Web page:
An incisive, optimistic manifesto for a more inclusive globalism
Today, globalism has a bad reputation. 'Citizens of the world' are depicted as recklessly uninterested in how international economic networks can affect local communities. Meanwhile, nationalists are often derided as racists and bigots. But what if the two were not so far apart? What could globalists learn from the powerful sense of belonging that nationalism has created? Faced with the injustices of the world's economic and political system, what should a responsible globalist do?
British-Iraqi development expert Hassan Damluji proposes six principles - from changing how we think about mobility to shutting down tax havens - which can help build consensus for a stronger globalist identity. He demonstrates that globalism is not limited to 'Davos man' but is a truly mass phenomenon that is growing fastest in emerging countries. Rather than a 'nowhere' identity, it is a new group solidarity that sits alongside other allegiances.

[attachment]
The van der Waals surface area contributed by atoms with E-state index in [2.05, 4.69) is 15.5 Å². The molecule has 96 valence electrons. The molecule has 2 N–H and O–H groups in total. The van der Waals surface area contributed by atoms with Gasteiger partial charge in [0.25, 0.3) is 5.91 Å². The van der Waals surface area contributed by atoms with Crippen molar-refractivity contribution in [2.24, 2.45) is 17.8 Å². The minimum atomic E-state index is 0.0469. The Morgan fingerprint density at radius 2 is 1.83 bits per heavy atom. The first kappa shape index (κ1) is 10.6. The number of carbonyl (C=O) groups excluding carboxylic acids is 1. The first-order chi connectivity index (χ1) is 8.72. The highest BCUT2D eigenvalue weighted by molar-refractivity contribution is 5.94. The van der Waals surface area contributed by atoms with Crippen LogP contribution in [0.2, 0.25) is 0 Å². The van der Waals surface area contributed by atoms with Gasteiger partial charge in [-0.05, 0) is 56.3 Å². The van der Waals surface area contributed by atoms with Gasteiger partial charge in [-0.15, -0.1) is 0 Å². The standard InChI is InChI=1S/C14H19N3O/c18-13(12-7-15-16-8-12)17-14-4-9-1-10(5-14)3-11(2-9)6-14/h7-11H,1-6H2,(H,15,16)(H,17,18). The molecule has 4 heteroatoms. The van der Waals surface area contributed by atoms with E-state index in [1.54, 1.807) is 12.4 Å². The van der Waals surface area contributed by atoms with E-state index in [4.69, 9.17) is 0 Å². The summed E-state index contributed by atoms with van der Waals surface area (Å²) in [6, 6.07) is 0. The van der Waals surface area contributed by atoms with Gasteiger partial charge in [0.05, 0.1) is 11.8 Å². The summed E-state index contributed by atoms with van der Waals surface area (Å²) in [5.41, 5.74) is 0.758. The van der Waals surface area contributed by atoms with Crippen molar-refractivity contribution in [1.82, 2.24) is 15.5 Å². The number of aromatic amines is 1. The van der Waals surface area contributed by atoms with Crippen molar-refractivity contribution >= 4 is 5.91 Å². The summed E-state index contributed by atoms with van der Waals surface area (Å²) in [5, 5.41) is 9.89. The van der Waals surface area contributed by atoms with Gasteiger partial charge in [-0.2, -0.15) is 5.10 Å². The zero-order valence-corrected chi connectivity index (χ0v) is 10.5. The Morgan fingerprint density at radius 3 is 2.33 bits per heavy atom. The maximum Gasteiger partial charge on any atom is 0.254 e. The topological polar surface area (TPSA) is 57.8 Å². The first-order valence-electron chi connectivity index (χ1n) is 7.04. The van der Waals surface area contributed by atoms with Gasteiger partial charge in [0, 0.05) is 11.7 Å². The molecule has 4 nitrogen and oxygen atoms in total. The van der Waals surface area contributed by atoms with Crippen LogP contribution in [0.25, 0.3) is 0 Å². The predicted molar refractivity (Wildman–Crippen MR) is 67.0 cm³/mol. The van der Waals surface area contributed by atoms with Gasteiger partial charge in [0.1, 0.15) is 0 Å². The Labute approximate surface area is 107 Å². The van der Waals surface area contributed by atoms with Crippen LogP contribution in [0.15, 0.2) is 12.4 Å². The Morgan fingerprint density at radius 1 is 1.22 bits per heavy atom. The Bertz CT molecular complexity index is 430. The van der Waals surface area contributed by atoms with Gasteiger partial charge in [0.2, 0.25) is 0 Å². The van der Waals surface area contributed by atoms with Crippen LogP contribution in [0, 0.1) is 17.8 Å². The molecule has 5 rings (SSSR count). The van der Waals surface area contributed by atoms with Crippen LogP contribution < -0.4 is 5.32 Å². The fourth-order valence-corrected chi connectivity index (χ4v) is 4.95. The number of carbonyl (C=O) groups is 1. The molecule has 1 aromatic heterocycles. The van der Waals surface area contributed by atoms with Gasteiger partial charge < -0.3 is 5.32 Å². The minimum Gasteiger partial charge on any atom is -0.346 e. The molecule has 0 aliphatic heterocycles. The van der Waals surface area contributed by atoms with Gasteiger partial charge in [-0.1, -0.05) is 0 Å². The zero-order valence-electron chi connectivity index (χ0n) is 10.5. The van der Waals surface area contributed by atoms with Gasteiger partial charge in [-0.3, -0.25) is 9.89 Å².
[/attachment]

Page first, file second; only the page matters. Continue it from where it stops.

With a wealth of examples from the United States to India, China and the Middle East, The Responsible Globalist offers a boldly optimistic and pragmatic blueprint for building an inclusive, global nation. This will be a century-long project, where success is not guaranteed. But unless we can reimagine humanity as a single national community, Damluji warns, the gravest threats we face will not be defeated.
Hassan Damluji is Deputy Director at the world's largest philanthropy, the Bill & Melinda Gates Foundation, where he leads a global team responsible for policy and advocacy across the Middle East, Pakistan, Japan and Korea. He is also active in politics and education in the UK, where he has founded a school rated "outstanding" by Ofsted. He has been named every year since 2015 as one of the 100 most influential Arabs under 40, by Arabian Business magazine.